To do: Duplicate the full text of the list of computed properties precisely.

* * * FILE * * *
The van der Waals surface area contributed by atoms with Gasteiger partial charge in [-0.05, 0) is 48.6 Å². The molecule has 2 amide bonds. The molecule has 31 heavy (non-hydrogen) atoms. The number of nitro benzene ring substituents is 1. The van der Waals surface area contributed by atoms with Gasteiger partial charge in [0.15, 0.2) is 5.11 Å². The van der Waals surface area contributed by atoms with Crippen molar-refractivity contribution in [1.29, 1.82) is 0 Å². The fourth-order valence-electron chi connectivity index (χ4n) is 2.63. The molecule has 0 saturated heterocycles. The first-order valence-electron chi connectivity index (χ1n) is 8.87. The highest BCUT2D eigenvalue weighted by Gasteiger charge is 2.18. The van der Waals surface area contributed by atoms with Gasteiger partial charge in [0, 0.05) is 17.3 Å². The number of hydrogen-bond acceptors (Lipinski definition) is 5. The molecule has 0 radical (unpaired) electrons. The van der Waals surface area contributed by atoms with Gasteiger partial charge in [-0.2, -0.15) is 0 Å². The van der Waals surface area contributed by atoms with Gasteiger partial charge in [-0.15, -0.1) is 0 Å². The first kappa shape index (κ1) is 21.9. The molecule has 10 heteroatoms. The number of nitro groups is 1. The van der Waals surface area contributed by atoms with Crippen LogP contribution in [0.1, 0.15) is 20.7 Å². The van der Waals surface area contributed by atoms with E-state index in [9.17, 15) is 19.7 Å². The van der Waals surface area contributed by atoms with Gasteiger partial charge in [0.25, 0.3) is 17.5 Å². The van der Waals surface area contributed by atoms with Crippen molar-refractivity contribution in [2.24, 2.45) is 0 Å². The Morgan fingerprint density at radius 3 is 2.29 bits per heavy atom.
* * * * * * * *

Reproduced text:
The van der Waals surface area contributed by atoms with Gasteiger partial charge in [-0.05, 0) is 48.6 Å². The molecule has 2 amide bonds. The molecule has 31 heavy (non-hydrogen) atoms. The number of nitro benzene ring substituents is 1. The van der Waals surface area contributed by atoms with Gasteiger partial charge in [0.15, 0.2) is 5.11 Å². The van der Waals surface area contributed by atoms with Crippen molar-refractivity contribution in [1.29, 1.82) is 0 Å². The fourth-order valence-electron chi connectivity index (χ4n) is 2.63. The molecule has 0 saturated heterocycles. The first-order valence-electron chi connectivity index (χ1n) is 8.87. The highest BCUT2D eigenvalue weighted by Gasteiger charge is 2.18. The van der Waals surface area contributed by atoms with Gasteiger partial charge in [0, 0.05) is 17.3 Å². The number of hydrogen-bond acceptors (Lipinski definition) is 5. The molecule has 0 radical (unpaired) electrons. The van der Waals surface area contributed by atoms with Gasteiger partial charge in [-0.2, -0.15) is 0 Å². The van der Waals surface area contributed by atoms with Gasteiger partial charge in [-0.15, -0.1) is 0 Å². The first kappa shape index (κ1) is 21.9. The molecule has 10 heteroatoms. The number of nitro groups is 1. The van der Waals surface area contributed by atoms with Crippen LogP contribution in [0.1, 0.15) is 20.7 Å². The van der Waals surface area contributed by atoms with E-state index in [9.17, 15) is 19.7 Å². The van der Waals surface area contributed by atoms with Gasteiger partial charge in [0.25, 0.3) is 17.5 Å². The van der Waals surface area contributed by atoms with Crippen molar-refractivity contribution in [2.24, 2.45) is 0 Å². The Morgan fingerprint density at radius 3 is 2.29 bits per heavy atom.